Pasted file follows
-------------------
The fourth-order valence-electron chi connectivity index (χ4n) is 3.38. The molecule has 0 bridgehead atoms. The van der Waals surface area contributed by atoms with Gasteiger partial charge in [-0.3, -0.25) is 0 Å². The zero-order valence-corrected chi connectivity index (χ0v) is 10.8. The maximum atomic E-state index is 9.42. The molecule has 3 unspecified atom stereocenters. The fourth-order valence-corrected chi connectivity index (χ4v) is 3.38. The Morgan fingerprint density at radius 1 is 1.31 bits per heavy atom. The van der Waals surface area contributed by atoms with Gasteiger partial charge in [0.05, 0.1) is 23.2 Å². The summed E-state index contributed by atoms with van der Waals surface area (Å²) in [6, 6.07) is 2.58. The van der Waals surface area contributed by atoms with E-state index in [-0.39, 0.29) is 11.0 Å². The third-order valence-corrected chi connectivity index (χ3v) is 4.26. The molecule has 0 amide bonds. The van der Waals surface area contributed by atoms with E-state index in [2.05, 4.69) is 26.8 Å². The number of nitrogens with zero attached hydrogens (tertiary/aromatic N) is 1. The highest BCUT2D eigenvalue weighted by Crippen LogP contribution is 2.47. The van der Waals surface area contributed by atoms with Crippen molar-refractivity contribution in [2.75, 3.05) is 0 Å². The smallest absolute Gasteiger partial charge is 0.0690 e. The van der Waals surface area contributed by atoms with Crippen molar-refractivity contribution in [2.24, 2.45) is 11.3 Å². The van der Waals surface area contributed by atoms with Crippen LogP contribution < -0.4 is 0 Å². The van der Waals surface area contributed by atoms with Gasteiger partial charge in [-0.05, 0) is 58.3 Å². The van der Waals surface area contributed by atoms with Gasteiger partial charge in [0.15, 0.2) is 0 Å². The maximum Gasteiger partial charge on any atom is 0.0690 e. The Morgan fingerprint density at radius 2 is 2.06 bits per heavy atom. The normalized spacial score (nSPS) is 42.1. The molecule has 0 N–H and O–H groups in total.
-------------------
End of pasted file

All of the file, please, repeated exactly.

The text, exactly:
The fourth-order valence-electron chi connectivity index (χ4n) is 3.38. The molecule has 0 bridgehead atoms. The van der Waals surface area contributed by atoms with Gasteiger partial charge in [-0.3, -0.25) is 0 Å². The zero-order valence-corrected chi connectivity index (χ0v) is 10.8. The maximum atomic E-state index is 9.42. The molecule has 3 unspecified atom stereocenters. The fourth-order valence-corrected chi connectivity index (χ4v) is 3.38. The Morgan fingerprint density at radius 1 is 1.31 bits per heavy atom. The van der Waals surface area contributed by atoms with Gasteiger partial charge in [0.05, 0.1) is 23.2 Å². The summed E-state index contributed by atoms with van der Waals surface area (Å²) in [6, 6.07) is 2.58. The van der Waals surface area contributed by atoms with E-state index in [-0.39, 0.29) is 11.0 Å². The third-order valence-corrected chi connectivity index (χ3v) is 4.26. The molecule has 0 amide bonds. The van der Waals surface area contributed by atoms with E-state index in [2.05, 4.69) is 26.8 Å². The number of nitrogens with zero attached hydrogens (tertiary/aromatic N) is 1. The highest BCUT2D eigenvalue weighted by Crippen LogP contribution is 2.47. The van der Waals surface area contributed by atoms with Crippen molar-refractivity contribution in [2.75, 3.05) is 0 Å². The smallest absolute Gasteiger partial charge is 0.0690 e. The van der Waals surface area contributed by atoms with Crippen molar-refractivity contribution in [2.24, 2.45) is 11.3 Å². The van der Waals surface area contributed by atoms with Crippen LogP contribution < -0.4 is 0 Å². The van der Waals surface area contributed by atoms with Gasteiger partial charge in [-0.05, 0) is 58.3 Å². The van der Waals surface area contributed by atoms with Gasteiger partial charge in [0.15, 0.2) is 0 Å². The maximum Gasteiger partial charge on any atom is 0.0690 e. The Morgan fingerprint density at radius 2 is 2.06 bits per heavy atom. The normalized spacial score (nSPS) is 42.1. The molecule has 0 N–H and O–H groups in total.